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You never know what you might find at the North Charleston Arts Fest. Perhaps a didgeridoo performance for the kiddos?

The 36th annual North Charleston Arts Fest draws locals and tourists each year but festival-goers and artists may be curious about the seemingly random venues they go to. 

For example, there's a glass harp performance inside Deer Park Middle School. An Americana concert at Madra Rua Irish Pub. A hip-hop and coloring event inside the Purple Buffalo night club. 

The city's Cultural Arts Department is tasked with strategically stretching $200,000 to plan the five-day festival, which concludes Sunday. 

To pull it off, the department relies on partnerships with local arts organizations, breweries, bars, clubs, shops, restaurants, schools, public libraries and community centers for venues. 

"We do a lot with a little," Cultural Arts Director Kyle Lahm said. 

But it wasn't always that way. 

The Sterett Hall Recreation Center, a relic of the Navy base near the Cooper River, once housed the Cultural Arts Department offices and monthly rentals for artists and musicians.

Sterett Hall's 960-seat theater was a cheaper, more intimate alternative for performers who could not afford — or could not fill — the 2,300-seat Performing Arts Center. Under the city's supervision, the former Navy barracks of Sterett Hall were converted into the Rhodes Arts Center, which was rented by local artists and musicians on a monthly basis. 

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A cardboard casket sits in front of Sterett Hall during a march to call attention to the new rail yard to be built next to the Chicora Cherokee neighborhood July 23, 2014 in North Charleston. File/Staff

Sterett Hall also served the community as an accessible place for art. Choirs, grass-roots theater organizations and African dance groups performed there. 

In 2015, Palmetto Railways, a division of the S.C. Department of Commerce, acquired Sterett Hall as part of a property transfer associated with the new railyard project. In addition to paying the city of North Charleston $8 million in mitigation funds over the course of four years, Palmetto Railways began paying the city's debt of $6.4 million of Tax Increment Financing bonds. (The rail project rendered the former TIF district non-taxable.)

By the time the city transferred its ownership of Sterett Hall to Palmetto Railways, the city's Cultural Arts Department had relocated to the newly opened City Hall.

Outraged at the loss of the theater, community members protested the loss by placing signs that said "Rest in Peace" atop caskets in the front lawn of the building. 

Not far from Sterett Hall, nonprofit Metanoia has plans to renovate the old Chicora Elementary School. The auditorium will be converted into a performing arts center. One wing will be used as studio space. Mayor Keith Summey has pledged his support for the project, which is expected to open in early 2020.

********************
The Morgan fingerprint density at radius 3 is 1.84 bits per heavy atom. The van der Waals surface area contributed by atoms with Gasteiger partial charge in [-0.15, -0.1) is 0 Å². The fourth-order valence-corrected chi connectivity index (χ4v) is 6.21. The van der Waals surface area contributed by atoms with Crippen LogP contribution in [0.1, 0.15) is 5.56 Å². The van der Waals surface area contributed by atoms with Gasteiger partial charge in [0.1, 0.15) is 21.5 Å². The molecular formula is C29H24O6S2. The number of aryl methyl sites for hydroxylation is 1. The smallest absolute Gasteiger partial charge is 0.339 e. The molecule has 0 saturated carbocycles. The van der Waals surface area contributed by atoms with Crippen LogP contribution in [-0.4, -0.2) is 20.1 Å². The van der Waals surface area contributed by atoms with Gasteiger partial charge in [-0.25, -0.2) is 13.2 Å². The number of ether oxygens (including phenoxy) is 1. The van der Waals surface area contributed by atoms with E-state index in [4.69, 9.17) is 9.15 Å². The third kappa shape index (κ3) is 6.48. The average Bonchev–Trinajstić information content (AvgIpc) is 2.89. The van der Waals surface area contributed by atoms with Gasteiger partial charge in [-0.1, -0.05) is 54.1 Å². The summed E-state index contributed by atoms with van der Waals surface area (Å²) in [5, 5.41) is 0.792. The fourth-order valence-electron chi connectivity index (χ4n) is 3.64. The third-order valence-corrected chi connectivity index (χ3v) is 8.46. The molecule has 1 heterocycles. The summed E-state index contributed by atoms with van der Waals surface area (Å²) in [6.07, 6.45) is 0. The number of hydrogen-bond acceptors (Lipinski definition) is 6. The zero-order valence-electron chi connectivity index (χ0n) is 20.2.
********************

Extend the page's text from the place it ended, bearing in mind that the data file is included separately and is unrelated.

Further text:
"Sterett Hall was a real resource when it was there and it's unfortunate that it was torn down," Metanoia CEO Bill Stanfield said. 

The remainder of the Cultural Arts Department's $900,000 budget mostly goes to salaries and school arts enrichment programming. One of those programs, "kaleidoscope," is the product of a city partnership with the ten Charleston County elementary schools in North Charleston. 

It is unlikely the department will receive more funding in the next budget cycle, which will be approved by City Council in the coming months. 

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North Charleston Cultural Arts director Kyle Lahm makes it her job to bring programs worth applauding to the city’s Children’s Theater Series at the Performing Arts Center. File/Staff.

But, like Lahm said, the department does a lot with a little. 

The city uses the North Charleston Coliseum and Performing Arts Center, the nearby Charleston Area Convention Center and North Charleston City Hall to house Arts Fest events.

For example, the 12th annual African American Fiber Art exhibit is on display on the first and second floors of North Charleston City Hall. On the third floor, a Honduran art exhibit titled "Honduras: Nuestro Arte, Nuestra Vida" (Our Art, Our Life) is on display. 

On Reynolds Avenue in the Chicora-Cherokee neighborhood, the city operates an old fire station as an arts venue. There is no funding for building projects so the department has slowly picked away at necessary renovations to the old station with money left over at the end of each budget cycle.

Last year, the department replaced the windows. The year prior, the fire station received a new $30,000 HVAC system. 

"The things that we need are also the things that the community needs," Lahm said. 

As part of the city's "pre-fest" events last weekend, local artists Heather Thorton and Sage Graham displayed their exhibit, "False Dichotomy," at the fire station. 

Reach Hannah Alani at 843-937-5428. Follow her on Twitter @HannahAlani.

Hannah Alani is a reporter at The Post and Courier covering race, immigration and rural life across the Palmetto State. Before graduating from Indiana University and moving to Charleston in 2017, her byline appeared in The New York Times.